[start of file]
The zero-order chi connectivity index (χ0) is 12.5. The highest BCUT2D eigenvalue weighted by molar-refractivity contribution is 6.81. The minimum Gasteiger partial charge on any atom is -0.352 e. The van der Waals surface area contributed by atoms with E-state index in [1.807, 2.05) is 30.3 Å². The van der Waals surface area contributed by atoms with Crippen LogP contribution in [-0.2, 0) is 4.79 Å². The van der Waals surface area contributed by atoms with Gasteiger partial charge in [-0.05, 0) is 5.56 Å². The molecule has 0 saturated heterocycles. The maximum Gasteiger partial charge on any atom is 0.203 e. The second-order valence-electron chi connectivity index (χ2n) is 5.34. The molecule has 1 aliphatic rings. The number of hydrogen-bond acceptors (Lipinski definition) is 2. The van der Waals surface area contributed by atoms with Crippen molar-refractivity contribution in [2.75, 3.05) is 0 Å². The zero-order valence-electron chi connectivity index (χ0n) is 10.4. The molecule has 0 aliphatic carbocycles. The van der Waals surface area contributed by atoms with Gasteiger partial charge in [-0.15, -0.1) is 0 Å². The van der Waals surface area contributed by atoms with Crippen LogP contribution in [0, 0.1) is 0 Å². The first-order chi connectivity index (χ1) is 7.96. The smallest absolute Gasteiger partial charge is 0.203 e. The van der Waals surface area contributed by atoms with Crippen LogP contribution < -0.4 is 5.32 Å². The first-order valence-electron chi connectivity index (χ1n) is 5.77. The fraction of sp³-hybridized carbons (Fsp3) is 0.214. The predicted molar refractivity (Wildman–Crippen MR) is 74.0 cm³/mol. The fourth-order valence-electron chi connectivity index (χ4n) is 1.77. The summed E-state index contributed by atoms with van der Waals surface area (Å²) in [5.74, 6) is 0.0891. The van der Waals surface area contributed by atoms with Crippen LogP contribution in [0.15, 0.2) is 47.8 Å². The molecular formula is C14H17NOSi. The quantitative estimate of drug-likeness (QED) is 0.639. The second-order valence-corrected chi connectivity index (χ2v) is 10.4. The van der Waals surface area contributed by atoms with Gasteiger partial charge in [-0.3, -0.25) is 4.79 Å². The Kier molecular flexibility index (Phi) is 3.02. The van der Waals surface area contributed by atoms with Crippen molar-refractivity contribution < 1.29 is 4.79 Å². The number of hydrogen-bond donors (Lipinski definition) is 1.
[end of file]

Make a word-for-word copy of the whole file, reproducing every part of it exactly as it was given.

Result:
The zero-order chi connectivity index (χ0) is 12.5. The highest BCUT2D eigenvalue weighted by molar-refractivity contribution is 6.81. The minimum Gasteiger partial charge on any atom is -0.352 e. The van der Waals surface area contributed by atoms with E-state index in [1.807, 2.05) is 30.3 Å². The van der Waals surface area contributed by atoms with Crippen LogP contribution in [-0.2, 0) is 4.79 Å². The van der Waals surface area contributed by atoms with Gasteiger partial charge in [-0.05, 0) is 5.56 Å². The molecule has 0 saturated heterocycles. The maximum Gasteiger partial charge on any atom is 0.203 e. The second-order valence-electron chi connectivity index (χ2n) is 5.34. The molecule has 1 aliphatic rings. The number of hydrogen-bond acceptors (Lipinski definition) is 2. The van der Waals surface area contributed by atoms with Crippen molar-refractivity contribution in [2.75, 3.05) is 0 Å². The zero-order valence-electron chi connectivity index (χ0n) is 10.4. The molecule has 0 aliphatic carbocycles. The van der Waals surface area contributed by atoms with Gasteiger partial charge in [-0.15, -0.1) is 0 Å². The van der Waals surface area contributed by atoms with Crippen LogP contribution in [0, 0.1) is 0 Å². The first-order chi connectivity index (χ1) is 7.96. The smallest absolute Gasteiger partial charge is 0.203 e. The van der Waals surface area contributed by atoms with Crippen LogP contribution < -0.4 is 5.32 Å². The first-order valence-electron chi connectivity index (χ1n) is 5.77. The fraction of sp³-hybridized carbons (Fsp3) is 0.214. The predicted molar refractivity (Wildman–Crippen MR) is 74.0 cm³/mol. The fourth-order valence-electron chi connectivity index (χ4n) is 1.77. The summed E-state index contributed by atoms with van der Waals surface area (Å²) in [5.74, 6) is 0.0891. The van der Waals surface area contributed by atoms with Crippen LogP contribution in [0.15, 0.2) is 47.8 Å². The molecular formula is C14H17NOSi. The quantitative estimate of drug-likeness (QED) is 0.639. The second-order valence-corrected chi connectivity index (χ2v) is 10.4. The van der Waals surface area contributed by atoms with Gasteiger partial charge in [-0.3, -0.25) is 4.79 Å². The Kier molecular flexibility index (Phi) is 3.02. The van der Waals surface area contributed by atoms with Crippen molar-refractivity contribution < 1.29 is 4.79 Å². The number of hydrogen-bond donors (Lipinski definition) is 1.